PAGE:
Just Google “how to launder money” and you can find an endless list of people pontificating on methods to easily make dirty money look clean. But in reality, cleaning dirty money takes a lot of work and if it is not deployed correctly it could create unwanted money trails. Take for instance the challenge of setting up a front company, such as a restaurant or clothing store. Establishing these types of businesses to a degree of believability means you need to pay for employees, inventory, utilities and rent. It requires advertising to bring in enough foot traffic to give the illusion that the business is a going concern. You need all the trappings of a legitimate business, including books and records, for nosy auditors or law enforcement to rummage through and find unexplained variances. And with books and records comes the exposure to income taxes. Criminals, by nature, hate paying income taxes.

For whale watchers, these massive seafaring creatures are often easy to detect. They are very large and by nature swim close to the surface. Whales are somewhat analogous to big-time criminals whose financial transactions are so big and bold that it is hard for them to swim through financial waters without drawing the attention of sightseeing law enforcement. Out of necessity, criminal whales need to integrate their dirty money in seemingly legitimate transactions. But these big criminals have the resources to hire full-time professional money launderers that ensure no money trail detail is left to chance. And the cost of money laundering, as a percent of gross revenue, is more acceptable given economies of scale. In reality though, the integration process may be too costly, time-consuming and risky for many to deploy.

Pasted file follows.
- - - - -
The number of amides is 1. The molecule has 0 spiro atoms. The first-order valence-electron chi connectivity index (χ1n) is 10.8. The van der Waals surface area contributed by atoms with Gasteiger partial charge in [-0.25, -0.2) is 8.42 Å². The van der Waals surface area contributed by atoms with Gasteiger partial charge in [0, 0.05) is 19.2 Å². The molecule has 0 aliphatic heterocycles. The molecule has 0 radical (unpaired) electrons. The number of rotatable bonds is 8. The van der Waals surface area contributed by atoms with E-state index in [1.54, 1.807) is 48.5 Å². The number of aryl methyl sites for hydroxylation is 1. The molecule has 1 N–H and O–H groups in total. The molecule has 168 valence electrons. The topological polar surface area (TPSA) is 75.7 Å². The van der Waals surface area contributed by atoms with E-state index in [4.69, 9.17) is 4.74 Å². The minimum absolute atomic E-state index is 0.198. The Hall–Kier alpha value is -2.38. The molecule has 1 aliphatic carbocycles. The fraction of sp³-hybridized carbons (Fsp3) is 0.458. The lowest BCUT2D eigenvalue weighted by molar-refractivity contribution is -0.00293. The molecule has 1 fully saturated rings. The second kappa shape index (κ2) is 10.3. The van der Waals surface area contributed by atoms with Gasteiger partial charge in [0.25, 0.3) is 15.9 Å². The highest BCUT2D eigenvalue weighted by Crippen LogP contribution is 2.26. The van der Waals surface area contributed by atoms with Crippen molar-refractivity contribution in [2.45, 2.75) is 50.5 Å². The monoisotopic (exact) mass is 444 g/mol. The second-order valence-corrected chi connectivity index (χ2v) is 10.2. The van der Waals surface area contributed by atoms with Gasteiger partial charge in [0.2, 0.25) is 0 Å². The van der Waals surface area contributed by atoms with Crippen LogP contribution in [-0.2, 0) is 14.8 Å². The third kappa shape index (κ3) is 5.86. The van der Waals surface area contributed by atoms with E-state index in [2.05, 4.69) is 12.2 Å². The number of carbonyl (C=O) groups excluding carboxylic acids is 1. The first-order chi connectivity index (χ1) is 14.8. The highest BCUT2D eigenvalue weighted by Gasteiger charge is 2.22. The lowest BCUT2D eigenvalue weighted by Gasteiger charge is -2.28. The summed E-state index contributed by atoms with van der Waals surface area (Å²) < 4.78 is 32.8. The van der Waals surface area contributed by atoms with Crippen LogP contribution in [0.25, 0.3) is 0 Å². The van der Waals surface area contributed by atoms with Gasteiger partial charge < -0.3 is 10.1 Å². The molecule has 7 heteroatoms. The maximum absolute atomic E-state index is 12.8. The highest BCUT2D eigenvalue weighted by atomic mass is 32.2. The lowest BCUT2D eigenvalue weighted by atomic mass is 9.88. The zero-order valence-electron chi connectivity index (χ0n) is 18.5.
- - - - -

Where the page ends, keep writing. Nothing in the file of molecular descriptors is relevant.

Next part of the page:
Sharks are stealthy by nature and travel thousands of miles to find suitable environments to feed. For medium-sized criminals the gold standard in being like a shark is to open an offshore bank account in a tax haven country. Funds can be accessed in a stealthy manner through a credit/debit card tied to the offshore account. Law enforcement cannot obtain the detailed records of the transactions because the processing of the transactions occurs offshore. And being like a shark means it is wise to travel to global destinations to enjoy ill-gotten gains or purchase real estate. Shell companies (layering) can be used to purchase real estate domestically, but a wise shark does not draw too much attention to his association with the property.

The criminal shark must first get funds into the offshore bank and if it is a non-currency based crime they could simply convince their victim or contraband customer to wire funds to their offshore account. Or, they can deposit the funds in a domestic shell company and then wire the money offshore themselves. There is no need for placement. For currency-based crimes, they may need to structure currency (placement) into domestic banks and then wire the money overseas. But there are ways to avoid structuring and still fund offshore accounts.